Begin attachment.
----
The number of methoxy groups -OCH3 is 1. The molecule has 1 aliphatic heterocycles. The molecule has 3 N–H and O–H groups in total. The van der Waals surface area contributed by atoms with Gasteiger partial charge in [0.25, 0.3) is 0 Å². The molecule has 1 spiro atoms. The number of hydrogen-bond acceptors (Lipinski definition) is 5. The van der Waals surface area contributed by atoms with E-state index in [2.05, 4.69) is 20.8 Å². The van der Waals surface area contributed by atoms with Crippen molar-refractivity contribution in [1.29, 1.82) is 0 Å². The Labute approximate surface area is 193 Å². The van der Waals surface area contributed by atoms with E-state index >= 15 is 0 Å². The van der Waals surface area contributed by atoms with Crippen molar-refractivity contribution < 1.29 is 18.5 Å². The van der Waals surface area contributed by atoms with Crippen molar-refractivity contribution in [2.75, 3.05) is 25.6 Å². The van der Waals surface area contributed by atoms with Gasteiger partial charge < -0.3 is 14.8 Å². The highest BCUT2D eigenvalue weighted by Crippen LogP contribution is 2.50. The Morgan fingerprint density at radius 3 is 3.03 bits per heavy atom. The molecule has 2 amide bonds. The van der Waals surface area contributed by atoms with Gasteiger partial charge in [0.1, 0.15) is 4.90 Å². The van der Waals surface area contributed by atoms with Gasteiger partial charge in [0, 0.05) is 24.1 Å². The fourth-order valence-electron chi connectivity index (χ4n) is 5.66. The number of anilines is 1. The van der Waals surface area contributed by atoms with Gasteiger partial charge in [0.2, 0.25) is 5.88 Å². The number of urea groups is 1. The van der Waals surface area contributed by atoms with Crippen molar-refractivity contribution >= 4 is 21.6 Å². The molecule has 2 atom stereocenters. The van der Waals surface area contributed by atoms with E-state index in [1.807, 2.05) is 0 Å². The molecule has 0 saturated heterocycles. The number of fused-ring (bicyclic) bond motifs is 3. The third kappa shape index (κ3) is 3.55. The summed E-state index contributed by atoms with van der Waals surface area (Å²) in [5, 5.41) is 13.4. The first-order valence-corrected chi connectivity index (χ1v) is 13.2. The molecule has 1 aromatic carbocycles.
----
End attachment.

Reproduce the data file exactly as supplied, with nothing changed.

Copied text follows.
The number of methoxy groups -OCH3 is 1. The molecule has 1 aliphatic heterocycles. The molecule has 3 N–H and O–H groups in total. The van der Waals surface area contributed by atoms with Gasteiger partial charge in [0.25, 0.3) is 0 Å². The molecule has 1 spiro atoms. The number of hydrogen-bond acceptors (Lipinski definition) is 5. The van der Waals surface area contributed by atoms with E-state index in [2.05, 4.69) is 20.8 Å². The van der Waals surface area contributed by atoms with Crippen molar-refractivity contribution in [1.29, 1.82) is 0 Å². The Labute approximate surface area is 193 Å². The van der Waals surface area contributed by atoms with E-state index >= 15 is 0 Å². The van der Waals surface area contributed by atoms with Crippen molar-refractivity contribution < 1.29 is 18.5 Å². The van der Waals surface area contributed by atoms with Crippen molar-refractivity contribution in [2.75, 3.05) is 25.6 Å². The van der Waals surface area contributed by atoms with Gasteiger partial charge < -0.3 is 14.8 Å². The highest BCUT2D eigenvalue weighted by Crippen LogP contribution is 2.50. The Morgan fingerprint density at radius 3 is 3.03 bits per heavy atom. The molecule has 2 amide bonds. The van der Waals surface area contributed by atoms with Gasteiger partial charge in [0.1, 0.15) is 4.90 Å². The van der Waals surface area contributed by atoms with Gasteiger partial charge in [0, 0.05) is 24.1 Å². The fourth-order valence-electron chi connectivity index (χ4n) is 5.66. The number of anilines is 1. The van der Waals surface area contributed by atoms with Gasteiger partial charge in [0.2, 0.25) is 5.88 Å². The number of urea groups is 1. The van der Waals surface area contributed by atoms with Crippen molar-refractivity contribution >= 4 is 21.6 Å². The molecule has 2 atom stereocenters. The van der Waals surface area contributed by atoms with E-state index in [1.807, 2.05) is 0 Å². The molecule has 0 saturated heterocycles. The number of fused-ring (bicyclic) bond motifs is 3. The third kappa shape index (κ3) is 3.55. The summed E-state index contributed by atoms with van der Waals surface area (Å²) in [5, 5.41) is 13.4. The first-order valence-corrected chi connectivity index (χ1v) is 13.2. The molecule has 1 aromatic carbocycles.